After a brief lunch stop we pushed on looking at the fearsome looking cliffs of Sgurr Thearlaich luckily my reading of the walk book was wrong and there was a much easier route just round the corner. There was no resting on this summit as memories of conversations of the difficulties of getting off this from the night before were fresh in the mind. We opted to head off to the right of the ridge and after a couple of steps of downclimbing which seemed to take an age we were soon scrambling up onto Collie’s Ledge thankfully not meriting the Mod status the guidebook had given it. This took us back onto the ridge just past Sgurr MhicChoinnich which we naturally back tracked to the summit finishing the Skye Munros for Berenice.

We had been keeping an eye out for groups of orange helmeted climbers coming the other way and on return to end of Collie’s Ledge did indeed meet our other party who had headed to the In Pinn as first target of the day.

Carrying on we by passed An Stac to Miguel’s disappointment and soon reached the foot of the In Pinn. Andy M and Berenice decided they had had a good day and were happy just going to the summit of Sgurr Dearg but the rest of us decided to make an attempt on the In Pinn. Miguel was unconvinced by my short roping place so decided to solo it with the rest of us following behind with the rope to get off. We set off behind him but soon came into difficulties, I having underestimated the difficulty of the climb (and probably how much I rely on having my sister on the other end of the rope when scrambling in the Alps).

We retreated and pondered how best to get Miguel off the summit safely. I decided to make a second attempt on the summit but climbing trad style instead. I managed to get slightly higher but still got scared by the exposure and difficulty of the route and turned back a second time leaving Miguel having to downclimb the route to get to safety.

We then proceeded to the summit of Sgurr Dearg and getting a good view of the route that would have been useful earlier. The descent was longer than expected and we caught the other group just as we were reaching the car park heading back to the hostel after a good day on the hill.

Sunday saw a variety of different plans. Me and Amy had a relaxing day on the ridge climbing Sgurr a Mhaidaidh and Sgurr a Ghreadaidh from An Dorus. We bumped into another party (who had been climbing on Clach Glas) in the Pizza place in Broadford. Our weekend continued with a drive to Attadale and a hard sunset cycle into Bendrondaig both where Greg was also staying, having been up Beinn Drondaig that evening. We had an early start on Monday, climbing Biden a’Choire Sheasgaich and Lurg Mhor (a weekend with no new Munros for Amy was asking a bit too much at this point) before cycling back over the pass (the steep sections we had pushed up the day before were also too steep to cycle down) and driving back to Dundee. Another good and tiring weekend with DMC.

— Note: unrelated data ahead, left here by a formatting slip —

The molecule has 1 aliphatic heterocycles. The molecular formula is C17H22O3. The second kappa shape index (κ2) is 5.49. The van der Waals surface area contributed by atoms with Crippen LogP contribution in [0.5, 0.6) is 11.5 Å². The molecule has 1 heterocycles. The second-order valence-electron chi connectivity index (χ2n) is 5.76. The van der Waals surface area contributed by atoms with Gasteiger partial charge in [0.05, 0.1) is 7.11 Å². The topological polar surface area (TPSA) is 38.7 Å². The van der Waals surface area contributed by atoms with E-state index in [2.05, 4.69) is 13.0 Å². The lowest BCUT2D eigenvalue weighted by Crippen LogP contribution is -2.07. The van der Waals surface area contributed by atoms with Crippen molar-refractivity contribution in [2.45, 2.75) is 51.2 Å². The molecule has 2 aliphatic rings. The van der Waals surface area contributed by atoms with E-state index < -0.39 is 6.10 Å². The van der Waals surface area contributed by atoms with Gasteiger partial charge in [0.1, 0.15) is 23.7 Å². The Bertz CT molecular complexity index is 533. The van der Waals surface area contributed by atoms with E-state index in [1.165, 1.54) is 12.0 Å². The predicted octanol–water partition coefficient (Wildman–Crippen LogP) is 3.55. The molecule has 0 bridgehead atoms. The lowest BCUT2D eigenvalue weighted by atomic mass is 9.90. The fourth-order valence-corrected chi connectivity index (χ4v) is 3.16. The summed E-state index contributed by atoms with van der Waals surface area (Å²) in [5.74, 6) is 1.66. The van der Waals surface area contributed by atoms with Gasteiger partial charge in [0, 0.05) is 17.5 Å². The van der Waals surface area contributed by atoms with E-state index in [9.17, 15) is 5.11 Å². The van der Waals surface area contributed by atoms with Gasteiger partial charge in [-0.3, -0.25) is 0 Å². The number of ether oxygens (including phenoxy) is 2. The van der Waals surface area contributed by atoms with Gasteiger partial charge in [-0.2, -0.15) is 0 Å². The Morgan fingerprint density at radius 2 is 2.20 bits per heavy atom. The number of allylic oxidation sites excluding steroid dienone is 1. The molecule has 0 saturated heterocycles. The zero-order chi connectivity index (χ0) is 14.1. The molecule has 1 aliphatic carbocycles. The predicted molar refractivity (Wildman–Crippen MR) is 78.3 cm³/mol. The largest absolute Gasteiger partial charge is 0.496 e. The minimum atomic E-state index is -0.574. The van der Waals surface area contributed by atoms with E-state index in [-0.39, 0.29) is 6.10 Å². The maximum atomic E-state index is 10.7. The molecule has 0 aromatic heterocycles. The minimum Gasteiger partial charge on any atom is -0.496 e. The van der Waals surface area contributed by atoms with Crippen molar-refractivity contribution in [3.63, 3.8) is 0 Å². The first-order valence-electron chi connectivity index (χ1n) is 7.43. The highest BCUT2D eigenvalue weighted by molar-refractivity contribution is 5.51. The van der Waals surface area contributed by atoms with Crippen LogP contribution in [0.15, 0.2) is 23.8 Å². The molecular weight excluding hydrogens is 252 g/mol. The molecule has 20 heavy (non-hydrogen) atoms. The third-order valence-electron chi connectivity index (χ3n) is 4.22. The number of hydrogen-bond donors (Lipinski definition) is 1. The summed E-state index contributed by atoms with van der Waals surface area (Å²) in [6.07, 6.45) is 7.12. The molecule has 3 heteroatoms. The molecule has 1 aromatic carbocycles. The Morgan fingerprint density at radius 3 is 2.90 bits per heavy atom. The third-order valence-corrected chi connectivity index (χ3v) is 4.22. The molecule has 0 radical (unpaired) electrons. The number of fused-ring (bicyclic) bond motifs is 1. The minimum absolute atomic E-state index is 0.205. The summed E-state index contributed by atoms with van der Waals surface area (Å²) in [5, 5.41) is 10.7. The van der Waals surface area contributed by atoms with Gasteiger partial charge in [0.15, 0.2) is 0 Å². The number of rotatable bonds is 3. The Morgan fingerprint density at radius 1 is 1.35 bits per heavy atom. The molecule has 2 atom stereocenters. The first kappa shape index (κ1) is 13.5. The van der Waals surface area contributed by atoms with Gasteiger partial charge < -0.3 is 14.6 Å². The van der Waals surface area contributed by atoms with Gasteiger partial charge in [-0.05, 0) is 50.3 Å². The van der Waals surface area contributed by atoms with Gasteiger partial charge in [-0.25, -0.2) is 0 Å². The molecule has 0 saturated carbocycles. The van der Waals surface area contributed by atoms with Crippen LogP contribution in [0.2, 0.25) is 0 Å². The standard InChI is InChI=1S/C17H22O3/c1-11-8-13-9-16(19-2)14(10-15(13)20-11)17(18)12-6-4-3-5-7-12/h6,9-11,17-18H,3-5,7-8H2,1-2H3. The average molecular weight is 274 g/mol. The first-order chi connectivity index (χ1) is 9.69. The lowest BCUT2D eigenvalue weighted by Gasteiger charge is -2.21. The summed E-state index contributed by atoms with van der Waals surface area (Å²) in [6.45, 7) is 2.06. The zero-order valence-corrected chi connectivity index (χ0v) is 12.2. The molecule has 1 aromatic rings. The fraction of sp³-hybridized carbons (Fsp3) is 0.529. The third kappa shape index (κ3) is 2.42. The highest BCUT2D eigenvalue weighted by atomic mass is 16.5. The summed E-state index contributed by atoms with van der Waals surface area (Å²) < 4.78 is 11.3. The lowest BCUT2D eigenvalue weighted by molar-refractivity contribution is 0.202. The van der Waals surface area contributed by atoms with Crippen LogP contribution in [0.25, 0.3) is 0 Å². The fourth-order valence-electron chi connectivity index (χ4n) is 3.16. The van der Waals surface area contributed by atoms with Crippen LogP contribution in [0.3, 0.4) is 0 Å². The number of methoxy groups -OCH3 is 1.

• Dom

A Sunday Scramble

After the Sunday lie in, packing faff and lengthy indecision about plans B-Z we opted for plan A and drove over to Glen Brittle, our objective the Spur on Sgurr an Fheadain, a 2* grade 2 scramble up the ridge to the left of Waterpipe Gulley. From the road it looked imposing and TBH I was a wee bit apprehensive. Katrina decided to give it a miss to pursue much needed caffeine, oysters and whisky; promising to pick us up later.

The sign after the Fairy Pools told us we were entering “wild mountainous terrain” and 500m further on we were standing at the bottom of the slabs at the foot of the left flank of the buttress, donning helmets and harnesses, contemplating the climb. …which turned out to be a lot less steep than it looked, resulting in enjoyable scrambling and some great positions. The bulging slabs shallowed out to the point where one could walk up relying on friction to gain a broad scree terrace which we traversed right to broken crags guarding the ridge proper. What looked like almost vertical continuous rock from the road was only 50 degrees with a rocky path between steeper rock steps. As we ascended, the gash of the Waterpipe made its presence felt to our right until a final sustained scramble took us to the small bealach between the two pinnacles at the top of the gulley. The rope had stayed in the bag but I was glad to have had it.

The summit – and lunch – lay a short narrow ridge walk beyond. The guide book advised us to back track and then cut back to the main ridge bealach rather than go direct to avoid the fatal drop – the summit of Sgurr an Fheadain an impressive cone of rock atop the end of the ridge down from Bidein Druim nan Ramh, overhanging Coire na Creiche.

The descent from there looked treacherous: steep hanging scree whichever way you went. We opted for the slightly harder descent down into Coire a’ Mhadaidh, which after 100m turned out to be quite pleasant, there were breaks in the crags and the scree was of small stones providing us with an escalator down to the Coire floor, the imposing rock architecture looming around us. Then another suprise: The route out of the coire seemed blocked by a gorge and cliffs, but at the last minute a small cairn led us to what felt like a secret staircase down a rake in the rock, depositing us at the foot of the buttress to admire the route.

Then a purposeful yomp down to (and a jump over) the Fairy Pools. …which looked enticing after the sweat of the climb but we decided skinny dipping was probably not the best plan for a number of reasons, one of which led to a discussion about wetsuits which lasted until we caught sight of Katrina waving us a welcome. 3h45′ (car) door to door. A grand (half) day out of four-limb movement on sticky rock. Only took a week for my fingerprints to re-grow sufficiently to unlock my phone.

  • Andrew

Pinnacle ridge

We were walking at 8.

Geared up behind two others at bottom of face and waited for them several times on the route but enjoyed the relaxed pace and brilliant views.

Straight forward scrambling with minimal need for route finding description.

Fantastic outlook and wonderful exposure in places

Blazing sunshine, shades on.

Interesting abseil entry line onto broad ledge and gully.

Rope stashed again… nice to have though!!?

No snow to speak of

Edgy traverse up ramp over gaps

Summit lunch stop – only I had forgotten mine!

On to the crux – straight forward move to get of the ground but a little delicacy required to mount the rock – moment of concentration required.

Summit found

Job done.

Brilliant route, highly enjoyable.

Would recommend.

Descent along ridge heading east

Foot pain slowed progress but it was lovely weather so we stopped in the sun and to paddle in the burn on the way back.

Arrived at the pub about 6.

Another great day on Skye.

  • Paul

See more photos on Yogile